I am scheduled soon for EBRT(vmat)+HDR BBT at end of Feb. and have resisted starting ADT but have learned through research (much provided by you Tall _Allen) that my chances are much better with a year of ADT suggested by RO. I am 4+3 (stats in bio), and asked him about SBRT, which they do perform in Calgary but he has said that in my case that it would not be as effective. He would like me to start ADT asap and postpone treatment for another 2-3 months before beginning. ADT side effects don't sound too enticing, but feel as though it is my best chance. Unfortunately in Canada we dont get the choices available to you all south of the border. Am I still getting a good treatment with minimal long term effects, or should I push harder for SBRT. BTW, my first post here and sure appreciate your expert opinions and data...

Just to add to last post, HDR scheduled for end of Feb., with 15 sessions of EBRT to begin the middle of March. Hoping expertise level for procedures is high, no stats available for program. I am getting cold feet, wondering if I have made the right decision or if I should jump ship to the surgery bandwagon. This sure is a hard decision...

Tall_Allen profile image
Tall_Allen in reply to soabguy

I am a big fan of brachy boost therapy (BBT) for unfavorable risk PC. In fact, Canada is a leader in it - the ASCENDE-RT trial was Canadian. While BBT has been done since the mid-1980s, SBRT for high risk is the new kid on the block (although it has been used for unfavorable intermediate risk for quite a while). The opportunity for SBRT is to be as effective while having a lower risk of side effects. The Kishan study only reports results out to 4 years, which is when BBT really starts to show its stuff. Does SBRT have sustained oncological effectiveness (like BBT), or will results peter out over the next few years (like IMRT)? We can't answer that yet.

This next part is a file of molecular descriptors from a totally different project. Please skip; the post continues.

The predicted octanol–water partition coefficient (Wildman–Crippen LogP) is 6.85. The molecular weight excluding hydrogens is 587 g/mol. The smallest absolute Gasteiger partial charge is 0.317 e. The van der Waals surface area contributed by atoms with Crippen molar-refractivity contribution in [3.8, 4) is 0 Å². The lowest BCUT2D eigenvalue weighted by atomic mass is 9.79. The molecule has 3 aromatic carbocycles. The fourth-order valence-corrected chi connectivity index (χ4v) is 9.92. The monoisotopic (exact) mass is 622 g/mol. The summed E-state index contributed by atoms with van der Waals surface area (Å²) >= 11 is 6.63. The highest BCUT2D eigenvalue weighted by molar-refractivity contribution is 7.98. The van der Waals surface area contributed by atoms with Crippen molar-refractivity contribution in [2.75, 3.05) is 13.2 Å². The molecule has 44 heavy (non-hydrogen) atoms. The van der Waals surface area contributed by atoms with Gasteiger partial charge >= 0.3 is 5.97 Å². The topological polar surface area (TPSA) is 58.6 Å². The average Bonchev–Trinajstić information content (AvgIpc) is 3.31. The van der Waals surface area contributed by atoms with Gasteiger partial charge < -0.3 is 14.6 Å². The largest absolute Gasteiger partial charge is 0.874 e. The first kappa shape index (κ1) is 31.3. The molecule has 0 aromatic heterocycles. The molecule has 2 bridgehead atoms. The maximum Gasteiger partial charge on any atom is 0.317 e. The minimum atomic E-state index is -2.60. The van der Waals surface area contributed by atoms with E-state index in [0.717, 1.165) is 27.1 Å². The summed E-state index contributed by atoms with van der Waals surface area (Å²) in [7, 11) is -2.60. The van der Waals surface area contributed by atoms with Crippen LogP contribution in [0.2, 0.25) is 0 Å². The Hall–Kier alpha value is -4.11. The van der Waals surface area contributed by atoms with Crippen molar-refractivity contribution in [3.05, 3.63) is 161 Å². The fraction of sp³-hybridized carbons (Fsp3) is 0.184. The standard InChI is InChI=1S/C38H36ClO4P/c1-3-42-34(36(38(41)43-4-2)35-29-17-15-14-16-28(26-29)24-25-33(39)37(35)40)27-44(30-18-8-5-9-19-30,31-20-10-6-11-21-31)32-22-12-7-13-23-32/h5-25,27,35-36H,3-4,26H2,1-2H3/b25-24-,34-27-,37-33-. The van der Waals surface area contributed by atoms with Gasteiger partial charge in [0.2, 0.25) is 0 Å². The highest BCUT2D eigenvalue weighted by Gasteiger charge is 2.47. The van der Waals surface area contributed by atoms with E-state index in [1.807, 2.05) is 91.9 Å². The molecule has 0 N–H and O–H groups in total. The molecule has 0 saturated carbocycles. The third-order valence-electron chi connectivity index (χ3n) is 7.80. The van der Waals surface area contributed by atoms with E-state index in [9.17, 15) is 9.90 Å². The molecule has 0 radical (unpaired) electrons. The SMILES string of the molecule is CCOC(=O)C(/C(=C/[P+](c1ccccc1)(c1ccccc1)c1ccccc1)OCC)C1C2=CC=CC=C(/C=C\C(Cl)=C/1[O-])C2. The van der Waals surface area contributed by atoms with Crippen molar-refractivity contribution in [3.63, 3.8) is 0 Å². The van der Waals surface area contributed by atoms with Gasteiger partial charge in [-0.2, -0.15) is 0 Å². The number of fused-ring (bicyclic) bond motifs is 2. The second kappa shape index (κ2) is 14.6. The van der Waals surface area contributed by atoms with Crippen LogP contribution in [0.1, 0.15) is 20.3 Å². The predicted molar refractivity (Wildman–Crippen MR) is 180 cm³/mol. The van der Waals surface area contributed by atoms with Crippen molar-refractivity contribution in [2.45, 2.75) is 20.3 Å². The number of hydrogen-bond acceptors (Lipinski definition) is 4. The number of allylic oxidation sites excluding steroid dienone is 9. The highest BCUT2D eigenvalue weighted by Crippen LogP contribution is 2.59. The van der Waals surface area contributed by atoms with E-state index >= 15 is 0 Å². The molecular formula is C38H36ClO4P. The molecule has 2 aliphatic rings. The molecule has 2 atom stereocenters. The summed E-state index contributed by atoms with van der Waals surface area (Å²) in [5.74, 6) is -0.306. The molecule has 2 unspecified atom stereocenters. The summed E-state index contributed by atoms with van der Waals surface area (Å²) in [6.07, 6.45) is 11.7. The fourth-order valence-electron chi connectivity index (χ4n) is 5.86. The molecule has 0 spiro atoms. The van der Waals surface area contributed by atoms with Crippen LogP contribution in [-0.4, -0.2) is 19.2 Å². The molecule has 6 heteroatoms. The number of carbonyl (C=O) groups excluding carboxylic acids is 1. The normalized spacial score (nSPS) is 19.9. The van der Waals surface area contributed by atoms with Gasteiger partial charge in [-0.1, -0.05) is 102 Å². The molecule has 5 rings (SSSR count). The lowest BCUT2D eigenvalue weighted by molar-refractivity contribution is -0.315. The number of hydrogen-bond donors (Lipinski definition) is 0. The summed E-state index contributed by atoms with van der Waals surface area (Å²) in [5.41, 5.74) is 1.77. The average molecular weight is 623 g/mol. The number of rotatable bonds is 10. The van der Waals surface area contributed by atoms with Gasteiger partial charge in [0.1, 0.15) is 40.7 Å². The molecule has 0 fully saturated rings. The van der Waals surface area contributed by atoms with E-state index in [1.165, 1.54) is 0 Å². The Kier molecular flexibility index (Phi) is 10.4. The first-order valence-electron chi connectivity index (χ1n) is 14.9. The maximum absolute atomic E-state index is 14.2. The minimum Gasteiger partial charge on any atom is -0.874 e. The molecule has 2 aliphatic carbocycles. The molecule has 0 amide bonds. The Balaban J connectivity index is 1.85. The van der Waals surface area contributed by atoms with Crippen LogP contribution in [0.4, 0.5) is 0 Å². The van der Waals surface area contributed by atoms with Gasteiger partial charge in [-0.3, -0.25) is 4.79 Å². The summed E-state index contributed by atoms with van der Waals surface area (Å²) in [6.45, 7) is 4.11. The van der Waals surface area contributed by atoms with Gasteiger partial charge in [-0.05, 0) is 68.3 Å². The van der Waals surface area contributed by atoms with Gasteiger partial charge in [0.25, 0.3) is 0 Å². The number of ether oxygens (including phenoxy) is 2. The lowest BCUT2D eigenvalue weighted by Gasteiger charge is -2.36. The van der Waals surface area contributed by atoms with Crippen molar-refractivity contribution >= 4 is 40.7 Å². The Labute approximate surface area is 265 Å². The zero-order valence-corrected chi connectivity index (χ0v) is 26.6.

On the adjuvant ADT part of the treatment, a major randomized clinical trial found that 18 months is better than 6 months:

Perhaps 12 months may be enough for your GS 4+3, but there is no data. Maybe, if you can get a Decipher test run on your prostate biopsy tissue, that can provide some assurance.

soabguy profile image
soabguy in reply to Tall_Allen

Good info, I have asked about geonomic testing such as Decipher but unfortunately it is not covered by Alberta Health Care at this time although my RO thought it wouldn't be long before it would be. Not sure what the cost is, perhaps I could pay on my own to have it done. I will inquire. What would be your opinion of the 15 sessions of VMAT after the HDR - is that going to help with the outcome, could SBRT replace it, or is it somewhat useless or overtreatment? Perhaps it is used to treat the area outside the prostate?

Tall_Allen profile image
Tall_Allen in reply to soabguy

I think Decipher costs about $4000.